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11 definitions by claymuir

 
1.
TA
A slang word for Thanks.

The word is a result of the heavy Danish influence on the English language. Most people do not realize that the English language roots are really Danish or Jutland. Equiped with this knowledge this word is easy to decipher.

The Danish word for Thanks is tak. In Scotland and upper England it was common to drop the k at the end because of the way words were pronounced during the time of old English and Middle English. Hence the slang word "Ta" which should actually be pronounced "TA-k" but over time became "Ta" is really Tak meaning "Thanks"
Person One: I will give you a ride to the post office to get your check.

Person Two: Ta
Beküldő: claymuir 2005. szeptember 21.
 
2.
US slang that references childhood:

Cooties are an imaginary affliction from childhood.

When children reach the age where they notice the sexes are different the children claim a member of the opposite opposite sex will give you "cooties" if they touch you.

Its a way of little girls telling other little girls not to play with boys and vice versa
You played with little Jimmy? Ooow, your going to get cooties.
Beküldő: claymuir 2005. október 3.
 
3.
The origins of the word are the mid-19th century Romany word chavi, meaning "delinquent male youth". It is sometimes defined as "male youth" but that is in fact inaccurate as the word is intend to carry a negative meaning much as calling a young child a "brat" in English.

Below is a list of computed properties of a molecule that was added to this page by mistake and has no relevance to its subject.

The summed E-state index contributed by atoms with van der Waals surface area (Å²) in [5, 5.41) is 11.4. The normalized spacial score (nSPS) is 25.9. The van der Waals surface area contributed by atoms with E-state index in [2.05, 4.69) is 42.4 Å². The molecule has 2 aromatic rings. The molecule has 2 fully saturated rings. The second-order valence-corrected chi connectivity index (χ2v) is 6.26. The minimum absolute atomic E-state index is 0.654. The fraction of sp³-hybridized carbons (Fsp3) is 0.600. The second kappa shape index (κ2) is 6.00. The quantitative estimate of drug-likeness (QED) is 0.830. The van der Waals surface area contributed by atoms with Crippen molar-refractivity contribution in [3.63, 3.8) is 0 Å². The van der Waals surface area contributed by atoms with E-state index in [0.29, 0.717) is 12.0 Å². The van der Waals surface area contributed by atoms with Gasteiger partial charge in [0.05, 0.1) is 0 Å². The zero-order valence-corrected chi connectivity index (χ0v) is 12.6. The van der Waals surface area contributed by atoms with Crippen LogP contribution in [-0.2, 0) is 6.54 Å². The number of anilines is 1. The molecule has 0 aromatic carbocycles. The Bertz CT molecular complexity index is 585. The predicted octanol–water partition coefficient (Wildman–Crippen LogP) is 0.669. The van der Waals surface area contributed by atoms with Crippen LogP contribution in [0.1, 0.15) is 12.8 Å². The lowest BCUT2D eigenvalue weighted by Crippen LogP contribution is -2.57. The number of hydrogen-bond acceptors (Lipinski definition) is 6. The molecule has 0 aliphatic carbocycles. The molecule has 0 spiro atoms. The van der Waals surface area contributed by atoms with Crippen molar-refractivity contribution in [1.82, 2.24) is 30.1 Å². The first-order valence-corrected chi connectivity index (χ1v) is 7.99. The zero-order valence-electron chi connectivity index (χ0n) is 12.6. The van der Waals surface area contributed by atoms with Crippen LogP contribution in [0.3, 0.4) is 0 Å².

The first known recorded history of the words usage comes from a story written in London citing trouble with young people distrubing graves in the London area simply as a means of disrepect. The story was based on an issue brought to light by the Church of England.

History: A local London church (who had the position of owning the a graveyard at that time)had informed the Church of England calling upon its huge power and influence to resolve an issue of local youths disrupting its graveyard. When the church questioned locals it was revealed by local immigrants that the problems came from young Romany which they called "chavi". The immigrants claimed the incidents had no evil motives are were just an example of badly behaved youths playing a prank.

The word enjoyed a period of widespread use around the time but then disappeared from mainstream until around 1988 when a major new service ran a story citing a similiar incident. The source of the story is unknown but it is known to have used the word "Chavi" because a court case followed due to the enthic orgin of the word and the way it was used in the story. The story was again about an issue in London and the paper first ran there.

There have been many claims that the word came from Scotland or the Northern areas of England but these claims are in fact false and show a lack of knowledge of the etymology of the word. Another untrue claim of the word is the spelling should be "charv" with the explanation being that the word comes from "charver". In fact this is incorrect as the word "charver" roughly translates to a "prositute or someone who sacrifices their bodies to gain wealth" and the words popularity is directly related to a sub-culture in Britain where as the members generally do not work (ruling out charver completely) and are social deviates.

Probably the most accurate definition of a Chav would be: members of the lower class; uneducated and ignorant people with little regard of the legal system or without respect for the society inwhich they live.
Everywhere you look Britian is full of chav scum.
Beküldő: claymuir 2005. szeptember 28.
 
4.
Form one (Ei, Ai, Aye - by itself):